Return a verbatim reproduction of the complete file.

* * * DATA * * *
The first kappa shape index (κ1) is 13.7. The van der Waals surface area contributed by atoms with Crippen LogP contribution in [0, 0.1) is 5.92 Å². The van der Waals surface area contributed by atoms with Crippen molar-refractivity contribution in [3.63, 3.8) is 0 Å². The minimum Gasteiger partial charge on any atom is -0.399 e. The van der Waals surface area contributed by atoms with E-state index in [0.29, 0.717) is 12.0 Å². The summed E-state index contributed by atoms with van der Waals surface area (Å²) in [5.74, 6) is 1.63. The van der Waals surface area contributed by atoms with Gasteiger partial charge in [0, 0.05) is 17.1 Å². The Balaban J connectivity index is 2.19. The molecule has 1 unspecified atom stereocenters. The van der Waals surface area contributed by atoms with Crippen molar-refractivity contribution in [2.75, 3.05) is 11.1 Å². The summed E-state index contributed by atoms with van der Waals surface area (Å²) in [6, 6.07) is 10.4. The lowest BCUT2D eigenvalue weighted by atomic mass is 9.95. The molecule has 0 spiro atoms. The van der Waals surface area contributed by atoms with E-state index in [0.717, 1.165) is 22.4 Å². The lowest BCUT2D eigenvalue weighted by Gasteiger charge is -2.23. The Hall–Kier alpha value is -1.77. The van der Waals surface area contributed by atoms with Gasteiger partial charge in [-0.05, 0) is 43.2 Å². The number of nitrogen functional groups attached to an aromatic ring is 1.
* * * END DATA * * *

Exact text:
The first kappa shape index (κ1) is 13.7. The van der Waals surface area contributed by atoms with Crippen LogP contribution in [0, 0.1) is 5.92 Å². The van der Waals surface area contributed by atoms with Crippen molar-refractivity contribution in [3.63, 3.8) is 0 Å². The minimum Gasteiger partial charge on any atom is -0.399 e. The van der Waals surface area contributed by atoms with E-state index in [0.29, 0.717) is 12.0 Å². The summed E-state index contributed by atoms with van der Waals surface area (Å²) in [5.74, 6) is 1.63. The van der Waals surface area contributed by atoms with Gasteiger partial charge in [0, 0.05) is 17.1 Å². The Balaban J connectivity index is 2.19. The molecule has 1 unspecified atom stereocenters. The van der Waals surface area contributed by atoms with Crippen molar-refractivity contribution in [2.75, 3.05) is 11.1 Å². The summed E-state index contributed by atoms with van der Waals surface area (Å²) in [6, 6.07) is 10.4. The lowest BCUT2D eigenvalue weighted by atomic mass is 9.95. The molecule has 0 spiro atoms. The van der Waals surface area contributed by atoms with E-state index in [0.717, 1.165) is 22.4 Å². The lowest BCUT2D eigenvalue weighted by Gasteiger charge is -2.23. The Hall–Kier alpha value is -1.77. The van der Waals surface area contributed by atoms with Gasteiger partial charge in [-0.05, 0) is 43.2 Å². The number of nitrogen functional groups attached to an aromatic ring is 1.